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Wednesday, October 23, 2019

C-Suite Advisory

Hey CEOs: Here’s Why Your Strategic Decisions Are Falling Short

The world has always praised leaders for their vision, innovation, and disruption. But, today, our greatest leaders are differentiated by their ability to execute. If you are a leader looking to set yourself apart by your success in execution, you first need to understand why so many strategic decisions fall short.

Where Leaders Go Wrong

Leaders create a strategy, identify its potential, and largely justify their ability to realize it with biased beliefs that support their vision. Imagine a bank making a loan based solely on your loan application and financials without bothering to check your credit score. Imagine a university that looked at your high school transcripts but didn’t bother to check your SAT score. Imagine buying bonds based solely on the reputation of a municipality without ever looking at the bond rating.

When executives don’t measure their company’s ability to execute on strategies, they lack the necessary data in decision-making to avoid the debacles that slow the growth of their business and erode their return-on-invested-capital (ROIC) ratio, investor and customer confidence.

To thrive in today’s “one shot to get it right” market, companies must integrate a readiness score (or execution capability score) as a core decision-making metric, articulating their ability to implement a strategy—no longer relying on opinion or feeling.

All too often, leaders put out a vision and strategy and then start producing products, buying companies, or moving into new markets with no clear sense of whether or not they actually have the ability to execute on that vision. They tell themselves, “This will take us three, six, or nine months to achieve.”

But eighteen months, twenty-four months, or thirty-six months pass, and they haven’t achieved their goal. The product misses the window of opportunity. The acquisition falls short in its performance because it failed to integrate into the culture. The company struggles to find footing in the new market. The initiative ends up costing two, three, or four times what they budgeted, and leaders have no idea why.

Suddenly, they are forced to rob Peter to pay Paul in order to bolster earnings because the strategy isn’t performing at the level they anticipated. Consequently, they end up piling even more new things on top of the previous strategy in order to create additional growth to meet expectations.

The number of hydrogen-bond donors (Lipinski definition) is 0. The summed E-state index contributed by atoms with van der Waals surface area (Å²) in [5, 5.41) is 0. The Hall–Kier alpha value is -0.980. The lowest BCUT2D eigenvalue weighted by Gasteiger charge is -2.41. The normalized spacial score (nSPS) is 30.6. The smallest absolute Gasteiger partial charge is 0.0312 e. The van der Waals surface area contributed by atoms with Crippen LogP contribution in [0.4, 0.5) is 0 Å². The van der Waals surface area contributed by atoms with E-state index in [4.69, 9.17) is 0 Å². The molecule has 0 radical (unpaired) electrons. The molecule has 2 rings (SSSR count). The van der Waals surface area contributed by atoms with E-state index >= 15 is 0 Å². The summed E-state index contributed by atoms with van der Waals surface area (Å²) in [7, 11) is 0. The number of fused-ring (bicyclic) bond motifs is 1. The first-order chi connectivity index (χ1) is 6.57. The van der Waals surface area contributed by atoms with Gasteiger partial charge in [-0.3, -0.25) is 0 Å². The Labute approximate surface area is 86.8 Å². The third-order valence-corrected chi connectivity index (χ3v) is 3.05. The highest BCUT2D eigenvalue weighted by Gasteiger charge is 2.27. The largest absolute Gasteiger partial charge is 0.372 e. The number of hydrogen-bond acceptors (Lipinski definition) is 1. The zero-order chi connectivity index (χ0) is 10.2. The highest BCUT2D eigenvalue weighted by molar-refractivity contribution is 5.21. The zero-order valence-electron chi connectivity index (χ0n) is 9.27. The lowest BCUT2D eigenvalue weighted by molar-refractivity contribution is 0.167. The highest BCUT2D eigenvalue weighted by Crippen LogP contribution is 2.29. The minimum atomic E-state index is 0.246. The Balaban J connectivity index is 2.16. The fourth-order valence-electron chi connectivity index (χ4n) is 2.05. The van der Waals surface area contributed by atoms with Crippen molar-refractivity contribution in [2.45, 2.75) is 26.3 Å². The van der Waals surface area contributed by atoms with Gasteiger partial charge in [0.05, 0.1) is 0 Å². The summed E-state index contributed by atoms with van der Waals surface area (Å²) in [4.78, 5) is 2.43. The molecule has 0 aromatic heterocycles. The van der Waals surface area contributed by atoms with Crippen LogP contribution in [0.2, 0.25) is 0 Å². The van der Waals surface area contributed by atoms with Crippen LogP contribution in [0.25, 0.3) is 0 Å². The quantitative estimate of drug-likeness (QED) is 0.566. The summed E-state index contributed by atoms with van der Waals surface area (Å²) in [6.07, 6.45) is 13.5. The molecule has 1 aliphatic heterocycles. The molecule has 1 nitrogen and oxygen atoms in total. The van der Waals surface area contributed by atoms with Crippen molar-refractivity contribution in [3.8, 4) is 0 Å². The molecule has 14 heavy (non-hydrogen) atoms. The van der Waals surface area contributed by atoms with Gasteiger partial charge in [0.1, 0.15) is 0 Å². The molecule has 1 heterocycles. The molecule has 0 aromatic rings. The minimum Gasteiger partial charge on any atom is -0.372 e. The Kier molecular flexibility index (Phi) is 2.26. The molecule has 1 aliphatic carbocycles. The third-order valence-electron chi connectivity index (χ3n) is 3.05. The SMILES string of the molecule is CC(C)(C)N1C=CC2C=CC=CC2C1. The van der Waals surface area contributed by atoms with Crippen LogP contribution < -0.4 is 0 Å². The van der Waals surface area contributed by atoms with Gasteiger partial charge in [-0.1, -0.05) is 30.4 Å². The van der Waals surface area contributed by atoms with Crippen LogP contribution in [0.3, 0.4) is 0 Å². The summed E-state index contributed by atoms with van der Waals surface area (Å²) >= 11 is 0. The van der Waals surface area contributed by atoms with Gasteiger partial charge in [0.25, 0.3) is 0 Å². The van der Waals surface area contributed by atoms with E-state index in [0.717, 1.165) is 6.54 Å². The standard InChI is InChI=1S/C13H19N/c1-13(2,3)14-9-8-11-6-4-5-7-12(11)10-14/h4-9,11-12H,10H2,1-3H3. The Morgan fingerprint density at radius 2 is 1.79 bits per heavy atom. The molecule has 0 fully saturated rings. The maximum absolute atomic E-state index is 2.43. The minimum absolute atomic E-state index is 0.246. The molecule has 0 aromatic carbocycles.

Set Yourself Up to Win From the Start

What if, instead, an executive could decide on an initiative with complete confidence because they knew their company had the capacity to deliver? What if leaders, as part of the decision process, measured their ability to execute on each of the initiatives necessary to realize a vision and knew exactly where the gaps were and exactly where the company was vulnerable? What if leaders could approach an analyst call or media event and show that they’d fully measured everything they invested or plan to invest in?

Is such confidence possible? Absolutely, but it requires a shift in thinking. Leaders aren’t struggling from a lack of great business ideas. The struggle comes from a gross misunderstanding about their own companies’ execution capability of those ideas.

For more advice on executing your initiatives, you can find Measure, Execute, Win: Avoiding Strategic Initiative Debacles and Knowing What Your Business Can and Can’t Do Well on Amazon.


Written by Alex Castro.

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Alex Castro
Alex Castro is the CEO of M Corp and has helped clients deliver complex corporate strategies for the last twenty years. He finds new approaches to serving and building companies by identifying their operational vulnerabilities and correcting them, and the ReM Score has evolved from hundreds of engagements into a digital platform tool. Alex is a graduate of Northeastern University, where he was a collegiate rower, and he later went on to coach the University of California-Davis rowing team. He is also an avid mountain biker and has two wonderful daughters who are a constant source of inspiration and joy. Alex is an opinion columnist for the CEOWORLD magazine.
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